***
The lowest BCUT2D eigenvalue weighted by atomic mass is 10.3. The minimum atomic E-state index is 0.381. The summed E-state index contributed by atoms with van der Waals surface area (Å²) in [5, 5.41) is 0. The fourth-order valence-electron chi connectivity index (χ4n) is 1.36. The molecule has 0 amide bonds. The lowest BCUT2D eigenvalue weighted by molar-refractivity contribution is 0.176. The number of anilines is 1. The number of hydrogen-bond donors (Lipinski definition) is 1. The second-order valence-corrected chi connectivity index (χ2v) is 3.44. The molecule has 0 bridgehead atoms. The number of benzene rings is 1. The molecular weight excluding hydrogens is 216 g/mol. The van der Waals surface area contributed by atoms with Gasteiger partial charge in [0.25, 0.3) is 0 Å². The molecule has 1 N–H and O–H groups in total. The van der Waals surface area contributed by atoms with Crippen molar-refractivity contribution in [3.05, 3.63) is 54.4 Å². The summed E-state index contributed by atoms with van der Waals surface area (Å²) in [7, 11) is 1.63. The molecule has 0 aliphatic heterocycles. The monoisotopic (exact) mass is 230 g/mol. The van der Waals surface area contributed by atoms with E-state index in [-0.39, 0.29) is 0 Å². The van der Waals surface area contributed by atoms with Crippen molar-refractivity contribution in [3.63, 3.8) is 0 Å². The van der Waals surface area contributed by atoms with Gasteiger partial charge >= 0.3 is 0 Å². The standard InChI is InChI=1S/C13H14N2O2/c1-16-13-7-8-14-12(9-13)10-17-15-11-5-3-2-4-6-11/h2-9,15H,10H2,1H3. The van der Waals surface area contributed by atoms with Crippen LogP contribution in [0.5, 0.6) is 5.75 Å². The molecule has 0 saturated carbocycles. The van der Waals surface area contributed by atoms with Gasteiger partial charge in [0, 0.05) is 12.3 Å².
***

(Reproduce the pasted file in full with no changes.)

The lowest BCUT2D eigenvalue weighted by atomic mass is 10.3. The minimum atomic E-state index is 0.381. The summed E-state index contributed by atoms with van der Waals surface area (Å²) in [5, 5.41) is 0. The fourth-order valence-electron chi connectivity index (χ4n) is 1.36. The molecule has 0 amide bonds. The lowest BCUT2D eigenvalue weighted by molar-refractivity contribution is 0.176. The number of anilines is 1. The number of hydrogen-bond donors (Lipinski definition) is 1. The second-order valence-corrected chi connectivity index (χ2v) is 3.44. The molecule has 0 bridgehead atoms. The number of benzene rings is 1. The molecular weight excluding hydrogens is 216 g/mol. The van der Waals surface area contributed by atoms with Gasteiger partial charge in [0.25, 0.3) is 0 Å². The molecule has 1 N–H and O–H groups in total. The van der Waals surface area contributed by atoms with Crippen molar-refractivity contribution in [3.05, 3.63) is 54.4 Å². The summed E-state index contributed by atoms with van der Waals surface area (Å²) in [7, 11) is 1.63. The molecule has 0 aliphatic heterocycles. The monoisotopic (exact) mass is 230 g/mol. The van der Waals surface area contributed by atoms with E-state index in [-0.39, 0.29) is 0 Å². The van der Waals surface area contributed by atoms with Crippen molar-refractivity contribution in [3.63, 3.8) is 0 Å². The van der Waals surface area contributed by atoms with Gasteiger partial charge >= 0.3 is 0 Å². The standard InChI is InChI=1S/C13H14N2O2/c1-16-13-7-8-14-12(9-13)10-17-15-11-5-3-2-4-6-11/h2-9,15H,10H2,1H3. The van der Waals surface area contributed by atoms with Crippen LogP contribution in [0.5, 0.6) is 5.75 Å². The molecule has 0 saturated carbocycles. The van der Waals surface area contributed by atoms with Gasteiger partial charge in [0, 0.05) is 12.3 Å².